- Rust Tips
If only such a thing was included in your comprehensive automobile insurance, because rust is a force of nature, and no matter how hard you fight it, it is a losing battle. Rust usually starts where you can't see it, working from the inside out. With changes in temperature and humidity, condensation forms on the often-unprotected inner body cavities. The most rust-prone areas are usually in the lower sections of the vehicle: rocker panels, lower fenders, inside doors, and other areas beneath an imaginary line drawn slightly above the wheel arches.
What can you do? Few people can keep their cars in a perfect climate, so the only practical alternative is to coat and seal those rust-prone inner surfaces. The problem, of course, is two-fold: How do you properly prep? And, how do you reach all those inside panels?
Prep is no longer a problem because Eastwood's Heavy-Duty Anti-Rust uses capillary action to displace moisture and penetrate through existing rust to prevent further moisture and air from reaching the surface. Heavy-Duty Anti-Rust is a waxy, oily product that eventually dries as hard as candle wax. This product also works well to lubricate internal window mechanisms and leaf springs. The aerosol version has a short extension wand, but how do you treat a long inner section of rocker panel or door?
Eastwood's Rustproofing and Undercoating System is suitable for spraying Heavy-Duty Anti-Rust and Eastwood's Rubberized Undercoating (both included) in out-of-the-way areas. Includes 16" rigid wand, 2 flexible wands, plastic bottle, gun assembly, Unibit drill bit, 25 plugs, and 1-qt. each of Anti-Rust and Rubberized Undercoating. This gun works best at 40-60 psi (requires 5-6 cfm). The various extension wands can usually be inserted into existing openings, or, where no holes exist, a 1/2" hole can be drilled. The Unibit drill bit (included) is a single-flute, shallow-stepped drill that's perfect for drilling a hole near a backing panel. After the treatment, "cap" the hole with a 1/2" plastic plug (included).
Be sure to clear all drain holes located along the bottom edges of most rocker panels and doors, and provide some means to collect the surplus solution that drips out. This surplus can usually be strained and reused.
For inner fender areas, Eastwood's Rubberized Undercoating provides a nicely textured, satin black barrier against stone chips. It's paintable too, so you can match the body color, if desired.
Treating Rusted Body Panels
When repairing rust-damaged body panels on your beloved automobile, be sure to remove all possible traces of rust. Rust can be effectively removed by abrasive blasting, chemicals, mechanically removing it (sanding it off), or by cutting out the rust and replacing it with new metal. In some instances, it simply is not feasible to completely remove the rust. For those instances, you will need to use a product such as Eastwood Rust Converter and/or Eastwood Rust Encapsulator. Both products do a great job at preventing rust from spreading and getting worse.
When treating a rusty body panel with Rust Converter and/or Rust Encapsulator, be sure to treat the rust from both sides. Many times body panels rust from the inside out. It doesn't matter how good the rust product you used is—if you only use it on the outside of the panel and do nothing to protect the inside of the panel, the rust inside will continue to spread.
NOTE: In places where you cannot adequately prep the inside of the panel for Rust Converter or Rust Encapsulator, Eastwood's Heavy-Duty Anti-Rust is a great product to use with your spray gun.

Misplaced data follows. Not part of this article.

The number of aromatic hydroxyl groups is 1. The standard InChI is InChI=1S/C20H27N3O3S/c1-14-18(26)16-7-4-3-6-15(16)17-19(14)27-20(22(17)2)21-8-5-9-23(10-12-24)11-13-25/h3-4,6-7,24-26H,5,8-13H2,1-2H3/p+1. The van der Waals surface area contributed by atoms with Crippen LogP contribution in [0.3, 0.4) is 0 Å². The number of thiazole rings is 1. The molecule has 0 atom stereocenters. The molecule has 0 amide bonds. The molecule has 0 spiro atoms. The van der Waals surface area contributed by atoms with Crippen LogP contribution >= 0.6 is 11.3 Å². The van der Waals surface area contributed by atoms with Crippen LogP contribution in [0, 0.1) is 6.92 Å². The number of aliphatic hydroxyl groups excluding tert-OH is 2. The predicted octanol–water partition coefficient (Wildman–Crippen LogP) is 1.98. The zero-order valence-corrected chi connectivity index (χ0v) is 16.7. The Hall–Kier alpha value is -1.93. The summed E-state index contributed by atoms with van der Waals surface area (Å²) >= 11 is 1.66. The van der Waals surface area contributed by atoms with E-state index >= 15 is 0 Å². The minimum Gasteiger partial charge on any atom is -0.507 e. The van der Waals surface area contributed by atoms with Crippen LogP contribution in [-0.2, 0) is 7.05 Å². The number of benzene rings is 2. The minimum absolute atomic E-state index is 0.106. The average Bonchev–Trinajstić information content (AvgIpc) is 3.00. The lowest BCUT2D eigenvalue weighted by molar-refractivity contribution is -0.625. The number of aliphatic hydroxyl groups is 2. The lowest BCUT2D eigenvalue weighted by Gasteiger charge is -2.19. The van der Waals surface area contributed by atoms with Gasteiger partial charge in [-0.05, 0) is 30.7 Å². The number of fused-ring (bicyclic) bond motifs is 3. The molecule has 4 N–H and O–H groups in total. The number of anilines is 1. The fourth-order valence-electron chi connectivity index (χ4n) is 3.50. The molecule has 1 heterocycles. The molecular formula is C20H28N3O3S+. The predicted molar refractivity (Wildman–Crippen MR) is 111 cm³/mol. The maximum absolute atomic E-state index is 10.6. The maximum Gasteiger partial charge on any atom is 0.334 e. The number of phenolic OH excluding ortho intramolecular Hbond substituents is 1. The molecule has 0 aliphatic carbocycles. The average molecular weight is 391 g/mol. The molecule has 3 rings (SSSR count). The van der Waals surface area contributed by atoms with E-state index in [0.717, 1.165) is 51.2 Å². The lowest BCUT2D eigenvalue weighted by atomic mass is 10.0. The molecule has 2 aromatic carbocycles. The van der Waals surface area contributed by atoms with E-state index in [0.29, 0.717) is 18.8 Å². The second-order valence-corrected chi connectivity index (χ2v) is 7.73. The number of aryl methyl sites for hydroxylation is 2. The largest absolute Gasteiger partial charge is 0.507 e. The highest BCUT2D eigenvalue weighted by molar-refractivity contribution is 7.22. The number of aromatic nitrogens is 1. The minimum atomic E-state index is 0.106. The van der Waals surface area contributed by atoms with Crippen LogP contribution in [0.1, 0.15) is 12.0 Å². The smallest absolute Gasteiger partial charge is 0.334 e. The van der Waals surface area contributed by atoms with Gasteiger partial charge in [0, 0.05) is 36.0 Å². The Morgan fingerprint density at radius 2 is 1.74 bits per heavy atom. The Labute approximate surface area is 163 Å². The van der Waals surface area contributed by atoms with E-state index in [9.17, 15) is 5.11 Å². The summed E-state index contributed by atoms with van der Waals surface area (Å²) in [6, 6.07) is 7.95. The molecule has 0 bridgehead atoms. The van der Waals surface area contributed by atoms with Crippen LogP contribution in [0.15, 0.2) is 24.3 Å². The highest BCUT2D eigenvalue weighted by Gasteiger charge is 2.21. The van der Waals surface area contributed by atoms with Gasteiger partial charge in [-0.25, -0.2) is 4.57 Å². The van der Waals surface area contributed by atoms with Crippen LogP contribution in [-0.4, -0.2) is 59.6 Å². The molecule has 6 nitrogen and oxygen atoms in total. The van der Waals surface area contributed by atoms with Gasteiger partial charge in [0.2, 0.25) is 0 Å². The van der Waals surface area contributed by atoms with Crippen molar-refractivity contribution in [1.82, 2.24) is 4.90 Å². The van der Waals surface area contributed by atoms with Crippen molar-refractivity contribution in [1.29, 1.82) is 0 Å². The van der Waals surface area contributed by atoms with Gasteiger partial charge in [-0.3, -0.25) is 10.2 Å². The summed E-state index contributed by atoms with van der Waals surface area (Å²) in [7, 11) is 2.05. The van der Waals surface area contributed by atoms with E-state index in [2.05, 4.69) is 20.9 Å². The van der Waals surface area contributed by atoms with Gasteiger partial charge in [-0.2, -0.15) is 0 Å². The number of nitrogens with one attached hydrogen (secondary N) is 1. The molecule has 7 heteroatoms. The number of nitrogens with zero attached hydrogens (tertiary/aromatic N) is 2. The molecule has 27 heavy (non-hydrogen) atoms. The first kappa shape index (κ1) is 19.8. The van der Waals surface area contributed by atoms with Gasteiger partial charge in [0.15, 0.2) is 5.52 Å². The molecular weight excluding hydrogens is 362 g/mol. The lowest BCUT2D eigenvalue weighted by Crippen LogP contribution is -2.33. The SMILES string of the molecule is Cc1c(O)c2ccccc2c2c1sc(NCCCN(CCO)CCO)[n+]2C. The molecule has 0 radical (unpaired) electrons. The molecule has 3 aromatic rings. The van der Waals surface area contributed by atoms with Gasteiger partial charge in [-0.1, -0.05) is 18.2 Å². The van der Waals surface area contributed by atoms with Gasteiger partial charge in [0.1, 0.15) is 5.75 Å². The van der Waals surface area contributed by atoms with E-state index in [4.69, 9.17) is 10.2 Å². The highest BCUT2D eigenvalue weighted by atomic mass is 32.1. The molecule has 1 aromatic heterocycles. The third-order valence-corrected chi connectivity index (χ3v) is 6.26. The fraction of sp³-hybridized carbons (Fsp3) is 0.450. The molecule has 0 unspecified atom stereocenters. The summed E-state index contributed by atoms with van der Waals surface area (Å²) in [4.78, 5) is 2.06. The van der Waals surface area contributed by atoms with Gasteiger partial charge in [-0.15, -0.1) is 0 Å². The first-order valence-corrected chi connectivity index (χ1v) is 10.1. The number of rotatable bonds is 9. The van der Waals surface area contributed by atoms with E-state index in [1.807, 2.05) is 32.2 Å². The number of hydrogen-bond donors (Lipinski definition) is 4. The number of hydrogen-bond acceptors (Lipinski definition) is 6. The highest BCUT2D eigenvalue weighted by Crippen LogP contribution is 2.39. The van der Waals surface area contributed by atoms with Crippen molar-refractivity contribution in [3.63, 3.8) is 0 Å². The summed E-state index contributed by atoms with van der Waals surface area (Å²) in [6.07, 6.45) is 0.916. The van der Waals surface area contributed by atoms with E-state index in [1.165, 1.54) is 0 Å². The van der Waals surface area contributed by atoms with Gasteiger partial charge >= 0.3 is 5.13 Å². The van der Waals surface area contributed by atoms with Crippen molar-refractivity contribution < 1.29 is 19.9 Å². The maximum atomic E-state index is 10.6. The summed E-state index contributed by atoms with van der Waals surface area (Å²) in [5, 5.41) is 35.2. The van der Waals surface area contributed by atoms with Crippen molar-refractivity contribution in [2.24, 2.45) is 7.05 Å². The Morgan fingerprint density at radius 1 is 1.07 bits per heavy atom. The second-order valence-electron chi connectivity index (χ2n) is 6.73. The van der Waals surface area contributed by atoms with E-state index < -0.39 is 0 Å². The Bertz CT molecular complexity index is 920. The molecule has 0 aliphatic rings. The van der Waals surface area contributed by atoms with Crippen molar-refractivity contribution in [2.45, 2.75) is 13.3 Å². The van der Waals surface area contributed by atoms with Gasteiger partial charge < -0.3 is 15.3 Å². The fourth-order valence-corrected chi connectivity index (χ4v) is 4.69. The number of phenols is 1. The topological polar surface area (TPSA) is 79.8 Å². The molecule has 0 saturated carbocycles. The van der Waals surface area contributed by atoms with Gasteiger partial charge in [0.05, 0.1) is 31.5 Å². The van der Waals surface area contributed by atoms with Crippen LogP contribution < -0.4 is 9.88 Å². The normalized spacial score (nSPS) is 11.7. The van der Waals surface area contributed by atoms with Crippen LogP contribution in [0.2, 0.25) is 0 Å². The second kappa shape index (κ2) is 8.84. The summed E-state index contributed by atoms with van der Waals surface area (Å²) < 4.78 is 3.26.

This quarter panel did not look too bad from the outside. In fact, it looked like the rust could have been cut out and then small, metal patches welded in. But turn the panel around and look at the the inside and it is obvious the metal was severely rusted (thanks to a mouse nest).
Here is a picture of a panel that had some rust perforation on the outside
Here is the backside of the panel showing the hidden damage
Had only the outside of the panel been repaired and treated, the panel would have continued to rust from the inside. This rust would have shown up through the new paint job in a short amount of time and destroyed the panel. When dealing with rust, what you see is often only a glimpse of the rust that is hiding in areas you are unable to see. To effectively stop rust, it's critical to treat the rust that you can and cannot see.
Other Uses for Rust Encapsulator
Try a quart of black Rust Encapsulator on rusty wrought iron fences, patio furniture, and lawn decorations to restore them to a like-new appearance.
Outdoor speaker grates rust quickly when exposed to the elements. Give them some sparkle with Silver Rust Encapsulator.
You can also use Rust Encapsulator on garden and hand tools, including hedge clippers, rakes and other rust prone implements. The coating will weather the elements and save you money in replacement costs.
Coat your lawnmower blades and snowblower casing with Rust Encapsulator to keep them looking new.
The gutters, drain pipes and exposed steel beaming of any structure can be coated with Rust Encapsulator for easy maintenance and prolonged usage.
Roof vents, flashing and industrial fans can be coated with Rust Encapsulator to quickly cover existing rust and prevent new rust from forming.
Rust Encapsulator has many uses around the jobsite, too. Heavy equipment, left exposed to the elements, will have a shortened lifespan. Rust Encapsulator has been successfully applied on snow plows, tractors, threshers, agricultural equipment, construction vehicles and more. Rust Encapsulator is also available in a matte clear version for even more flexibility.
As you can see, Eastwood's Rust Encapsulator has hundreds of household applications. From the garden to the worksite, Rust Encapsulator keeps any rusted metal looking fresh and new for years, without fading, cracking or peeling.